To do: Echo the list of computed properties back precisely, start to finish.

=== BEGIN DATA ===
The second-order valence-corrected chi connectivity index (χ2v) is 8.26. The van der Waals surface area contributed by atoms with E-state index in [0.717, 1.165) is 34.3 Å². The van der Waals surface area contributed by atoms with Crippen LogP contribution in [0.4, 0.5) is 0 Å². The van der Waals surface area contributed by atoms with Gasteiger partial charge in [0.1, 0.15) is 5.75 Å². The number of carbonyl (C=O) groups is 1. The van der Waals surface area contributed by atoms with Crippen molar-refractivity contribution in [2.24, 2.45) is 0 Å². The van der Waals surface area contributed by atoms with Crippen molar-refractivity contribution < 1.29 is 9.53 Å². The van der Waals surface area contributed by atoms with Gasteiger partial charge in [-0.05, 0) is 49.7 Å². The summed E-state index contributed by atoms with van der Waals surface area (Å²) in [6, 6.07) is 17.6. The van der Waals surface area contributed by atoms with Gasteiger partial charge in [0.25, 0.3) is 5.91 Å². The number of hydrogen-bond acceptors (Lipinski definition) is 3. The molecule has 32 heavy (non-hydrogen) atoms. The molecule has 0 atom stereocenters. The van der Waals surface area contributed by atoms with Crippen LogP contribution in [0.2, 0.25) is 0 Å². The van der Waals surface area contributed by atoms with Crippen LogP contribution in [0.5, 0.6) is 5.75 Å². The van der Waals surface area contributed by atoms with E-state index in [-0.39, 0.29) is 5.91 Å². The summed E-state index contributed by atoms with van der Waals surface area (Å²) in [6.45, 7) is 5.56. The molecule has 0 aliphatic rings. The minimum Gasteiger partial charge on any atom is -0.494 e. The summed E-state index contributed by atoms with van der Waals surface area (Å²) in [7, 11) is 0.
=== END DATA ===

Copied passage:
The second-order valence-corrected chi connectivity index (χ2v) is 8.26. The van der Waals surface area contributed by atoms with E-state index in [0.717, 1.165) is 34.3 Å². The van der Waals surface area contributed by atoms with Crippen LogP contribution in [0.4, 0.5) is 0 Å². The van der Waals surface area contributed by atoms with Gasteiger partial charge in [0.1, 0.15) is 5.75 Å². The number of carbonyl (C=O) groups is 1. The van der Waals surface area contributed by atoms with Crippen molar-refractivity contribution in [2.24, 2.45) is 0 Å². The van der Waals surface area contributed by atoms with Crippen molar-refractivity contribution < 1.29 is 9.53 Å². The van der Waals surface area contributed by atoms with Gasteiger partial charge in [-0.05, 0) is 49.7 Å². The summed E-state index contributed by atoms with van der Waals surface area (Å²) in [6, 6.07) is 17.6. The van der Waals surface area contributed by atoms with Gasteiger partial charge in [0.25, 0.3) is 5.91 Å². The number of hydrogen-bond acceptors (Lipinski definition) is 3. The molecule has 32 heavy (non-hydrogen) atoms. The molecule has 0 atom stereocenters. The van der Waals surface area contributed by atoms with Crippen LogP contribution in [0.2, 0.25) is 0 Å². The van der Waals surface area contributed by atoms with Crippen LogP contribution in [0.5, 0.6) is 5.75 Å². The van der Waals surface area contributed by atoms with E-state index in [-0.39, 0.29) is 5.91 Å². The summed E-state index contributed by atoms with van der Waals surface area (Å²) in [6.45, 7) is 5.56. The molecule has 0 aliphatic rings. The minimum Gasteiger partial charge on any atom is -0.494 e. The summed E-state index contributed by atoms with van der Waals surface area (Å²) in [7, 11) is 0.